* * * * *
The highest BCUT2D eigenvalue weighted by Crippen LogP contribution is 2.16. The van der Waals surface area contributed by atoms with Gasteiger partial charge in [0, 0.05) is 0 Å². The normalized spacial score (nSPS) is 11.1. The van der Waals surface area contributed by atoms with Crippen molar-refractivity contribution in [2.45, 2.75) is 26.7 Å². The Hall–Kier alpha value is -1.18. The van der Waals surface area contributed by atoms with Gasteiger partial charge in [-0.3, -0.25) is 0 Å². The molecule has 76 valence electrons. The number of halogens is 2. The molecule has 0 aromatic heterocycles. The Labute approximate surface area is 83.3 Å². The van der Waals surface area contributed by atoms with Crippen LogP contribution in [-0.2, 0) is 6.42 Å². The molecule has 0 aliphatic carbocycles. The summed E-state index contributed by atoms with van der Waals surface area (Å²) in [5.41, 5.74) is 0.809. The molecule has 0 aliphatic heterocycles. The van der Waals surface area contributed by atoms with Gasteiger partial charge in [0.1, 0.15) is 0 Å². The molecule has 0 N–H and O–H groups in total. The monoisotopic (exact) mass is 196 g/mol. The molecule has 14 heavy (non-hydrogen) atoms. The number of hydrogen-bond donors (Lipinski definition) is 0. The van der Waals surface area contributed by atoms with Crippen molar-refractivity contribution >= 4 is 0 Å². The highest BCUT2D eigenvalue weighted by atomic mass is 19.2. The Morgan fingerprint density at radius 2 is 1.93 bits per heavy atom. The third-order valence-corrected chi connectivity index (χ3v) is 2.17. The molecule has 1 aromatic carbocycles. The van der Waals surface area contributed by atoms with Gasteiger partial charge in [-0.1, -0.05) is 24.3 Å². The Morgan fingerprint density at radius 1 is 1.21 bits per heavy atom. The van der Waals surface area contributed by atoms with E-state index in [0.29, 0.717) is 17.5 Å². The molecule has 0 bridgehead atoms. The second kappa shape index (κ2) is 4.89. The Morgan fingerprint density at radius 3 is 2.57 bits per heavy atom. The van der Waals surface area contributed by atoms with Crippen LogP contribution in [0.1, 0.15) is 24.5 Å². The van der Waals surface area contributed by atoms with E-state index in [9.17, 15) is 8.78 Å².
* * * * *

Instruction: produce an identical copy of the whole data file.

The highest BCUT2D eigenvalue weighted by Crippen LogP contribution is 2.16. The van der Waals surface area contributed by atoms with Gasteiger partial charge in [0, 0.05) is 0 Å². The normalized spacial score (nSPS) is 11.1. The van der Waals surface area contributed by atoms with Crippen molar-refractivity contribution in [2.45, 2.75) is 26.7 Å². The Hall–Kier alpha value is -1.18. The van der Waals surface area contributed by atoms with Gasteiger partial charge in [-0.3, -0.25) is 0 Å². The molecule has 76 valence electrons. The number of halogens is 2. The molecule has 0 aromatic heterocycles. The Labute approximate surface area is 83.3 Å². The van der Waals surface area contributed by atoms with Crippen LogP contribution in [-0.2, 0) is 6.42 Å². The molecule has 0 aliphatic carbocycles. The summed E-state index contributed by atoms with van der Waals surface area (Å²) in [5.41, 5.74) is 0.809. The molecule has 0 aliphatic heterocycles. The van der Waals surface area contributed by atoms with Gasteiger partial charge in [0.1, 0.15) is 0 Å². The molecule has 0 N–H and O–H groups in total. The monoisotopic (exact) mass is 196 g/mol. The molecule has 14 heavy (non-hydrogen) atoms. The number of hydrogen-bond donors (Lipinski definition) is 0. The van der Waals surface area contributed by atoms with Crippen molar-refractivity contribution >= 4 is 0 Å². The highest BCUT2D eigenvalue weighted by atomic mass is 19.2. The Morgan fingerprint density at radius 2 is 1.93 bits per heavy atom. The third-order valence-corrected chi connectivity index (χ3v) is 2.17. The molecule has 1 aromatic carbocycles. The van der Waals surface area contributed by atoms with Gasteiger partial charge in [-0.1, -0.05) is 24.3 Å². The Morgan fingerprint density at radius 1 is 1.21 bits per heavy atom. The van der Waals surface area contributed by atoms with E-state index in [0.29, 0.717) is 17.5 Å². The molecule has 0 bridgehead atoms. The second kappa shape index (κ2) is 4.89. The Morgan fingerprint density at radius 3 is 2.57 bits per heavy atom. The van der Waals surface area contributed by atoms with Crippen LogP contribution in [0.1, 0.15) is 24.5 Å². The van der Waals surface area contributed by atoms with E-state index in [9.17, 15) is 8.78 Å².